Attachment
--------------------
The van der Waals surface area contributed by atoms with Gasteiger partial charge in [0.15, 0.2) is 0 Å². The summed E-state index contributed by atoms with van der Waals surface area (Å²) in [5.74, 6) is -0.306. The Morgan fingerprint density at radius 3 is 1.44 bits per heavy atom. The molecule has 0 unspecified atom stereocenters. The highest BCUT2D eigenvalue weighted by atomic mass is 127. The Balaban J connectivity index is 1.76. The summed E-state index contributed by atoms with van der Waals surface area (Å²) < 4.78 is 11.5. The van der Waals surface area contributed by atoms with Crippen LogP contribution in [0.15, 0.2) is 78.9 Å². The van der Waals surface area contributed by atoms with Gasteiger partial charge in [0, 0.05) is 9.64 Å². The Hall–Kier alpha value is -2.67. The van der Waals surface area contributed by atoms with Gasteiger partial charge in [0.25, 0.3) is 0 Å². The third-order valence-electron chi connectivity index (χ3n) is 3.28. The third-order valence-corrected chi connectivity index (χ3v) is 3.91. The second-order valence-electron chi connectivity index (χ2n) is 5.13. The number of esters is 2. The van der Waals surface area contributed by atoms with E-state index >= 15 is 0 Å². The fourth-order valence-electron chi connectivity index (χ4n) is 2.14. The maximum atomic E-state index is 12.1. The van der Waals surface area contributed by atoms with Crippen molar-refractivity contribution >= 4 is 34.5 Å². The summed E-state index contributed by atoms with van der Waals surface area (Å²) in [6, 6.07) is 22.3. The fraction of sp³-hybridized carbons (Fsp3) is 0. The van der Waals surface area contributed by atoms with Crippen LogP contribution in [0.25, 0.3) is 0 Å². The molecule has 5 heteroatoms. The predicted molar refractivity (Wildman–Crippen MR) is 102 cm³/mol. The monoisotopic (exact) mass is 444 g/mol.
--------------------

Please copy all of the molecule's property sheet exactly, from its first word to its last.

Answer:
The van der Waals surface area contributed by atoms with Gasteiger partial charge in [0.15, 0.2) is 0 Å². The summed E-state index contributed by atoms with van der Waals surface area (Å²) in [5.74, 6) is -0.306. The Morgan fingerprint density at radius 3 is 1.44 bits per heavy atom. The molecule has 0 unspecified atom stereocenters. The highest BCUT2D eigenvalue weighted by atomic mass is 127. The Balaban J connectivity index is 1.76. The summed E-state index contributed by atoms with van der Waals surface area (Å²) < 4.78 is 11.5. The van der Waals surface area contributed by atoms with Crippen LogP contribution in [0.15, 0.2) is 78.9 Å². The van der Waals surface area contributed by atoms with Gasteiger partial charge in [0, 0.05) is 9.64 Å². The Hall–Kier alpha value is -2.67. The van der Waals surface area contributed by atoms with Gasteiger partial charge in [0.25, 0.3) is 0 Å². The third-order valence-electron chi connectivity index (χ3n) is 3.28. The third-order valence-corrected chi connectivity index (χ3v) is 3.91. The second-order valence-electron chi connectivity index (χ2n) is 5.13. The number of esters is 2. The van der Waals surface area contributed by atoms with E-state index >= 15 is 0 Å². The fourth-order valence-electron chi connectivity index (χ4n) is 2.14. The maximum atomic E-state index is 12.1. The van der Waals surface area contributed by atoms with Crippen molar-refractivity contribution >= 4 is 34.5 Å². The summed E-state index contributed by atoms with van der Waals surface area (Å²) in [6, 6.07) is 22.3. The fraction of sp³-hybridized carbons (Fsp3) is 0. The van der Waals surface area contributed by atoms with Crippen LogP contribution in [0.25, 0.3) is 0 Å². The molecule has 5 heteroatoms. The predicted molar refractivity (Wildman–Crippen MR) is 102 cm³/mol. The monoisotopic (exact) mass is 444 g/mol.